Items Tagged with 'Department of Justice'

ARTICLES

  • UBS expecting DOJ lawsuit over pre-crisis mortgage bonds

    Lawsuit could come as soon as this week
    UBS, which has already paid out hundreds of millions of dollars over its pre-crisis mortgage securitization activities, is about to be facing another massive lawsuit for the same conduct. UBS revealed late Wednesday that it is expecting to be sued by the Department of Justice over its issuance, underwriting and sale of residential mortgage-backed securities from 2006 to 2007.
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  • Florida law firm accused of preying on Hispanic homeowners in foreclosure rescue scam

    DOJ accuses Advocate Law Groups of Florida of running predatory loan scheme
    The Department of Justice this week filed a lawsuit against Advocate Law Groups of Florida, Jon Lindeman, and Ephigenia Lindeman, accusing the firm and the Lindeman’s of violating the Fair Housing Act by “intentionally discriminating against Hispanic homeowners by targeting them with a predatory mortgage loan modification and foreclosure rescue services scheme.”
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  • Lennar subsidiary Eagle Home Mortgage fined $13.2 million for FHA lending violations

    The False Claims Act ain’t dead yet
    It appears the False Claims Act ain’t dead yet. The Department of Justice announced Friday that it reached a $13.2 million settlement with Universal American Mortgage Company, the mortgage subsidiary of Lennar that does business as Eagle Home Mortgage, to resolve allegations that the lender violated the False Claims Act by falsely certifying that it complied with FHA lending standards.
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  • Nomura paying $480 million in settlement over pre-crisis mortgage bonds

    Accused of misleading RMBS investors, including Fannie Mae and Freddie Mac
    Nomura Holding America and several of its affiliates will pay $480 million in a settlement with the Department of Justice over the companies’ mortgage bond activities in the run-up to the financial crisis. The DOJ claimed that Nomura misled investors, which included university endowments, retirement funds, federally insured financial institutions, Fannie Mae, and Freddie Mac, about the quality of the underlying loans between 2006 and 2007.
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  • HSBC to pay $765 million in settlement over pre-crisis mortgage bonds

    DOJ accused bank of selling mortgage-backed securities full of toxic loans
    HSBC will pay $765 million to the federal government as part of a settlement that covers the bank’s mortgage bond activities in the run-up to the housing crisis. The Department of Justice announced Tuesday that it reached a final settlement with HSBC that would resolve an investigation into the bank’s mortgage origination and securitization activities from 2005 to 2007.
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  • Former bassist for The Ataris admits to masterminding multi-million-dollar real estate scam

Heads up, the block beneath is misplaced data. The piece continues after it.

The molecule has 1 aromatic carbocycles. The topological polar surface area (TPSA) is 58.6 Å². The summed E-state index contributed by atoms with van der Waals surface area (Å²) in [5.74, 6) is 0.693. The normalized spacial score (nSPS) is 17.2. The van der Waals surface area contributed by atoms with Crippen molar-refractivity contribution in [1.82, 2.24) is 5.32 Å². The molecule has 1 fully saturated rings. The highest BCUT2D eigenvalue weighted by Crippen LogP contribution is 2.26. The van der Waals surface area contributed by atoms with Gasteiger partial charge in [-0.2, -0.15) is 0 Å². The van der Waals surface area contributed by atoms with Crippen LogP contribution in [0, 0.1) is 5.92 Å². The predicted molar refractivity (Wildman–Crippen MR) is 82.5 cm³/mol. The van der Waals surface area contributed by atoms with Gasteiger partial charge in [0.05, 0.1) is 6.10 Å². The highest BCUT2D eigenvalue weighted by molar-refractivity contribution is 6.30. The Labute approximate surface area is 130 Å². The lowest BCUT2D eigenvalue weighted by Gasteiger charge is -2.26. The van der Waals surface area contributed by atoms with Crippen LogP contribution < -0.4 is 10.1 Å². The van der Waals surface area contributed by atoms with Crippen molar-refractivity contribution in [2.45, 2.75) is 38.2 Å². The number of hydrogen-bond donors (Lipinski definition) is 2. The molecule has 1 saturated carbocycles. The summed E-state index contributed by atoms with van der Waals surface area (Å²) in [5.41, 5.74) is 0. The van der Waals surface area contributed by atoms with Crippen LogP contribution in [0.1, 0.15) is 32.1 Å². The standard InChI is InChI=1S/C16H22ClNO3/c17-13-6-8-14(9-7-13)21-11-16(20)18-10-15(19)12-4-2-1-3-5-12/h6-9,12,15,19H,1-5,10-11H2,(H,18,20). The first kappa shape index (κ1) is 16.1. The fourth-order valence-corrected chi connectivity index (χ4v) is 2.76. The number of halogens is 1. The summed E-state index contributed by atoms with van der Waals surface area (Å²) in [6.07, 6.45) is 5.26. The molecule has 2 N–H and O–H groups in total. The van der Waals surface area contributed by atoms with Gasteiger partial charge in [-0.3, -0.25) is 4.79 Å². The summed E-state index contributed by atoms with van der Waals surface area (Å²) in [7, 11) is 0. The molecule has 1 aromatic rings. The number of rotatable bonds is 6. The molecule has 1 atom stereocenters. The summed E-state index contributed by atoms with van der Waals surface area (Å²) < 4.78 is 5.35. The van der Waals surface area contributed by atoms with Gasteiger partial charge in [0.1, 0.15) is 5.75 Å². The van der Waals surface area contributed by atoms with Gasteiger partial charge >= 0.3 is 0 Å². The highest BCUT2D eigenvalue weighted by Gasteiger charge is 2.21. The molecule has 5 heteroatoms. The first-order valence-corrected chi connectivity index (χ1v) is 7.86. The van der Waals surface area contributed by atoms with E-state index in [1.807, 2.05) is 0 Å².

Scheme defrauded more than 100,000 people
    The former bass player in The Ataris, a rock band that gained notoriety with a 2003 cover of Don Henley’s “The Boys of Summer,” admitted in court late last week that he spearheaded a massive real estate scam that defrauded more than 100,000 people nationwide out of more than $25 million.
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  • Former Bankrate CFO gets 10 years for cooking the books to the tune of $25 million

    Pleaded guilty to defrauding shareholders out of $25 million
    The former chief financial officer of Bankrate will spend the next 10 years in prison after admitting in court earlier this year that he falsified the company’s accounts in a scheme that ended up costing shareholders $25 million. According to the Department of Justice, Edward DiMaria used his position at Bankrate to artificially boost the company’s earnings from 2010 through 2014.
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  • NFL player Mychal Kendricks accused of insider trading on News Corp’s acquisition of Move

    Former Browns linebacker admits to getting tips from former Goldman Sachs analyst
    Former Cleveland Browns linebacker Mychal Kendricks admitted Wednesday that he engaged in insider trading when he used privileged information from a former Goldman Sachs analyst to make a profit of nearly $280,000 when News Corp acquired Move back in 2014.
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  • DOJ: Chicago suburb killed low-income housing development after racial outcry

    Village of Tinley Park fined $410,000 for allegedly kowtowing to residents
    A suburb of Chicago will pay more than $400,000 as part of a settlement with the Department of Justice, which accused the city of denying a low-income housing development in response to “race-based community opposition.” The DOJ alleged that the decision was made with the “intent and with the effect of discriminating against prospective African-American tenants of Buckeye’s proposed development.”
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